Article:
Don't be afraid of sharpening by hand, I do it all the time. A machine can really mess up the works FAST!

Those are my opinions, bias, and preferences. I pass no judgement if you choose differently.
Good Luck,

David Keller NC
07-14-2009, 1:11 PM
The stones are a little slow and my grinder for turning tools is more aggressive than I like for carving tools, especially small tools. If I burn an edge that means removing more metal and taking more time. I have been thinking of getting either a worksharp 3000 or a wet grinder for speeding up reshaping carving tools. Thanks

I have a Tormek, japanese water stones and coarse carborundums. I do use the tormek frequently to re-shape the bevels on plane irons and flat chisels, but it takes a really big nick out of a carving tool for me to take it to the grinder.

The reason is that any wheel grinder except for the really huge industrial 2' diameter ones will leave an appreciable hollow grind. That's highly desirable for a flat chisel that isn't used bevel-down, and a plane blade that rides in a fixture, but it's highly undesirable for a carving tool.

The reason is that the presence of an appreciable hollow bevel will cause the tool to "dive" at the beginning of the cut, and it doesn't want to exit the cut cleanly when the edge is being brought back to the surface.

So - If I've really trashed the bevel on a tool by hitting an embedded rock or piece of metal in the wood, or dropped it on the concrete floor, I will grind it back to shape on the tormek and then hone the bevel back to flat on the coarse carborundum - followed by the japanese waterstones.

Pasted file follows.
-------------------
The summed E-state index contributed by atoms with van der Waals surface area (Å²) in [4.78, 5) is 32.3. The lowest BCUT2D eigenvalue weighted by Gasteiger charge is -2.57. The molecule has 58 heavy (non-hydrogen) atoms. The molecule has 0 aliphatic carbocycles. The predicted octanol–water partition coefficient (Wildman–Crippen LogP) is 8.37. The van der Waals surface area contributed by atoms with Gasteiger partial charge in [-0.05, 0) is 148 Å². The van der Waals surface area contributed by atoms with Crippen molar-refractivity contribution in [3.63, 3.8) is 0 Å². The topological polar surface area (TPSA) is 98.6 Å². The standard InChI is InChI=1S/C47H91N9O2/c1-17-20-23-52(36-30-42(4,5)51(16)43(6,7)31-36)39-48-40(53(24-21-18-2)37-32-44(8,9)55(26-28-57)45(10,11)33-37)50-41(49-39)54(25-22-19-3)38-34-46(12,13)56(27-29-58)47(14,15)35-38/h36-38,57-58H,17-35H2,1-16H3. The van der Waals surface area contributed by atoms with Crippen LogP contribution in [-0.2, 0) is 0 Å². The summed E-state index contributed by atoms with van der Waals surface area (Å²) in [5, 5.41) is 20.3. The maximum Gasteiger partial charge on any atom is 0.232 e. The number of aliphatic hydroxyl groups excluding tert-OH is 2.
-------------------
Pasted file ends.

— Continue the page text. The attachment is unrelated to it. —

A water grinder may well save you time if you regularly nick the blade, but I've seen enough on the forums to convince me that the Jet and Grizzly Tormek clones have quality issues. There's a "baby tormek" on the market now that's a good deal cheaper than the original, though it has a plastic base instead of metal, and good deal smaller diameter wheel, which will mean more work on the coarse stones by hand to get the hollow out.

Thomas Knapp
07-14-2009, 2:52 PM
Thanks for the replies. I am still firmly undecided in my choice. I know a fellow carver in the area that uses a Tormek. I'll see if I can check out how does his tools, maybe that will give me some firsthand insight. For now Ill use stones up to the strop stage. I have a 10" dry grinder, but don't want to use that too close to the cutting edge. I hate that blue color on a carbon steel edge.

Phillip Bogle
07-16-2009, 5:50 PM
I just found out about a new option for the Tormek. The BGM-100 that several Tormek dealers are now stocking. It is a jig that allows you to use all of the main woodworker jigs on a regular grinder. I have one on order from Packard. By the position of the universal support and the BGM-100 you can work into the rotation or with the rotation edge. What is going to be a neat twist is the possability to use felt wheels and different compounds for sharpening. So by mounting the units or changing the wheels you can have all of the options you need. I am also planning on installing the Japanese Water Stone in my T7, for wider choices on edge finish.

Just passing the information along -- I am not connected with Tormek in anyway.

Phillip Bogle

Thomas Knapp
07-26-2009, 4:30 PM
For better or for worse I went with the Worksharp 3000. I bought it Friday at the Woodcraft Sale, so I got 10% off on the machine and 15% off on the accessories. I haven't had a chance to even get it out of the box yet. I'll let you know what I think of it once I get to use it.

Michael Schwartz
07-30-2009, 12:56 PM
If you want a hollow grind get a wet grinder.

Otherwise I would recommend the work sharp. I do not use a hollow grind on my carving tools. I have been pretty satisfied with my work sharp, and I have not been a big fan of the tormeks I have used. The slow speed is too slow for stropping/polishing, and for anything else than plane irons I am not a fan.